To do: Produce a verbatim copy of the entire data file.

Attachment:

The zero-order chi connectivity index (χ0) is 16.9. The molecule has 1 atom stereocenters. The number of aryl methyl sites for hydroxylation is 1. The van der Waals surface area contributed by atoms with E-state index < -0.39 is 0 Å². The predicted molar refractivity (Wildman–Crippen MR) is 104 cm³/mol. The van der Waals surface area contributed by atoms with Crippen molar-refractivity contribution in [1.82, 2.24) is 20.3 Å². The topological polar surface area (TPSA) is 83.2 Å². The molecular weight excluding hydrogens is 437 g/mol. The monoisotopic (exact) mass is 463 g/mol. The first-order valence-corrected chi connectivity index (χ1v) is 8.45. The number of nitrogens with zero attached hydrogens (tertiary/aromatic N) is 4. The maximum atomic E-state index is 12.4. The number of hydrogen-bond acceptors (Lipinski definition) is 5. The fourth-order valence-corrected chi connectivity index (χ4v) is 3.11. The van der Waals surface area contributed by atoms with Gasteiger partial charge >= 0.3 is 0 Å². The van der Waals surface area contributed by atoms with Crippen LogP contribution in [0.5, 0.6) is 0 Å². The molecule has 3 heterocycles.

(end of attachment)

The zero-order chi connectivity index (χ0) is 16.9. The molecule has 1 atom stereocenters. The number of aryl methyl sites for hydroxylation is 1. The van der Waals surface area contributed by atoms with E-state index < -0.39 is 0 Å². The predicted molar refractivity (Wildman–Crippen MR) is 104 cm³/mol. The van der Waals surface area contributed by atoms with Crippen molar-refractivity contribution in [1.82, 2.24) is 20.3 Å². The topological polar surface area (TPSA) is 83.2 Å². The molecular weight excluding hydrogens is 437 g/mol. The monoisotopic (exact) mass is 463 g/mol. The first-order valence-corrected chi connectivity index (χ1v) is 8.45. The number of nitrogens with zero attached hydrogens (tertiary/aromatic N) is 4. The maximum atomic E-state index is 12.4. The number of hydrogen-bond acceptors (Lipinski definition) is 5. The fourth-order valence-corrected chi connectivity index (χ4v) is 3.11. The van der Waals surface area contributed by atoms with Gasteiger partial charge >= 0.3 is 0 Å². The van der Waals surface area contributed by atoms with Crippen LogP contribution in [0.5, 0.6) is 0 Å². The molecule has 3 heterocycles.